Radioactive dating dinosaur bones
Members of the Paleochronology group presented their findings at the 2012 Western Pacific Geophysics Meeting in Singapore, August 13-17, a conference of the American Geophysical Union (AGU) and the Asia Oceania Geosciences Society (AOGS).
But in 2014, someone told the director of the facility, Jeff Speakman, that the Paleochronology group was showing the Carbon-14 reports on a website and You Tube and drawing the obvious conclusions.
Due to this, it is not possible to do carbon dating at home unless you happen to have a mass spectrometer lying around. The half lives of carbon isotopes are derived by studying their radioactive decay.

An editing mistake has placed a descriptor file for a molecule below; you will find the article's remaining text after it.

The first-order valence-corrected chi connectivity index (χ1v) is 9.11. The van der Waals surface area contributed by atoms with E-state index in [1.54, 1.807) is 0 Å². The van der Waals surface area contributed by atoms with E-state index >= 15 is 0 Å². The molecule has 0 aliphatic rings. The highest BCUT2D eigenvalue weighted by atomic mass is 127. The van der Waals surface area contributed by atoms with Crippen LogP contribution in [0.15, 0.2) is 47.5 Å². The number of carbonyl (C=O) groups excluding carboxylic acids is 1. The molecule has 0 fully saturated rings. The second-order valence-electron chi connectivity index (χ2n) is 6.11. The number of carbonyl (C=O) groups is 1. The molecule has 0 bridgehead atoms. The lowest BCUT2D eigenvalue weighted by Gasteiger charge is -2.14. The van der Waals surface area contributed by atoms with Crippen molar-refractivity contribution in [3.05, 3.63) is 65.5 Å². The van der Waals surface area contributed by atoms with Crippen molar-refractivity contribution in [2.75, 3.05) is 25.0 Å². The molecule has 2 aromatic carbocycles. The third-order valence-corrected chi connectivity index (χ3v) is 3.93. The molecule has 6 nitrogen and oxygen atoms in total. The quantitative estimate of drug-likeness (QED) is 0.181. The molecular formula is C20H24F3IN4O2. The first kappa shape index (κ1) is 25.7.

For carbon dating, the isotope used is Carbon-14, which has a half life of 5,700 years.
It's accuracy has been verified by using C-14 to date artifacts whose age is known historically.
The fluctuation of the amount of C-14 in the atmosphere over time adds a small uncertainty, but contamination by "modern carbon" such as decayed organic matter from soils poses a greater possibility for error. Thomas Seiler, a physicist from Germany, gave the presentation in Singapore.
Consequently, we are no longer able to provide radiocarbon services in support of your anti-scientific agenda.